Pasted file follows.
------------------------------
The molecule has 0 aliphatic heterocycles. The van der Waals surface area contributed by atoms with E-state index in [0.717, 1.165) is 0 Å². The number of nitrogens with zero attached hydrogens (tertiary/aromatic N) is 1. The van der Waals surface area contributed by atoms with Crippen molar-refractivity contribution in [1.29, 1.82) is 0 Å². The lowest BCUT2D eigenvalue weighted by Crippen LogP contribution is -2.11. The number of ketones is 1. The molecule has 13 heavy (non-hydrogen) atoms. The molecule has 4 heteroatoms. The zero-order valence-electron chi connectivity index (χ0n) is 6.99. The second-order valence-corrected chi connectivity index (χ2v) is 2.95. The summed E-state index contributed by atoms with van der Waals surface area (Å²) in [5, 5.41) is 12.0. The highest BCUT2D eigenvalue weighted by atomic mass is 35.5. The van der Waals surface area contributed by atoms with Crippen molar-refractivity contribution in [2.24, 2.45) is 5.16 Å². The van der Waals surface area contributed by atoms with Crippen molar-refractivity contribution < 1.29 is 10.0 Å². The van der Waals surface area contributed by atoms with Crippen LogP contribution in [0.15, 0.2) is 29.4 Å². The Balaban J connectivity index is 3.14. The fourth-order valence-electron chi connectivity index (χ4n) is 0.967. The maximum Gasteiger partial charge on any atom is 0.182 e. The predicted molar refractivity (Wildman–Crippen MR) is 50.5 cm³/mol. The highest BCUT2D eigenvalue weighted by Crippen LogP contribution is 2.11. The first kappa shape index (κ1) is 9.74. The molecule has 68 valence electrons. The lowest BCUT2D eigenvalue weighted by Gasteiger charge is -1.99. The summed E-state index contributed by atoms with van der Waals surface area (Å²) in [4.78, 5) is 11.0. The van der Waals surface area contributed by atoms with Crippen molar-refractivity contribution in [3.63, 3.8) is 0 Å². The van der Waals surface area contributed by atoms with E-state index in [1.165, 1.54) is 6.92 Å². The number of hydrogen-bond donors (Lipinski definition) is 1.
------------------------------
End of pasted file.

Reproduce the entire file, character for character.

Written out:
The molecule has 0 aliphatic heterocycles. The van der Waals surface area contributed by atoms with E-state index in [0.717, 1.165) is 0 Å². The number of nitrogens with zero attached hydrogens (tertiary/aromatic N) is 1. The van der Waals surface area contributed by atoms with Crippen molar-refractivity contribution in [1.29, 1.82) is 0 Å². The lowest BCUT2D eigenvalue weighted by Crippen LogP contribution is -2.11. The number of ketones is 1. The molecule has 13 heavy (non-hydrogen) atoms. The molecule has 4 heteroatoms. The zero-order valence-electron chi connectivity index (χ0n) is 6.99. The second-order valence-corrected chi connectivity index (χ2v) is 2.95. The summed E-state index contributed by atoms with van der Waals surface area (Å²) in [5, 5.41) is 12.0. The highest BCUT2D eigenvalue weighted by atomic mass is 35.5. The van der Waals surface area contributed by atoms with Crippen molar-refractivity contribution in [2.24, 2.45) is 5.16 Å². The van der Waals surface area contributed by atoms with Crippen molar-refractivity contribution < 1.29 is 10.0 Å². The van der Waals surface area contributed by atoms with Crippen LogP contribution in [0.15, 0.2) is 29.4 Å². The Balaban J connectivity index is 3.14. The fourth-order valence-electron chi connectivity index (χ4n) is 0.967. The maximum Gasteiger partial charge on any atom is 0.182 e. The predicted molar refractivity (Wildman–Crippen MR) is 50.5 cm³/mol. The highest BCUT2D eigenvalue weighted by Crippen LogP contribution is 2.11. The first kappa shape index (κ1) is 9.74. The molecule has 68 valence electrons. The lowest BCUT2D eigenvalue weighted by Gasteiger charge is -1.99. The summed E-state index contributed by atoms with van der Waals surface area (Å²) in [4.78, 5) is 11.0. The van der Waals surface area contributed by atoms with Crippen molar-refractivity contribution in [3.63, 3.8) is 0 Å². The van der Waals surface area contributed by atoms with E-state index in [1.165, 1.54) is 6.92 Å². The number of hydrogen-bond donors (Lipinski definition) is 1.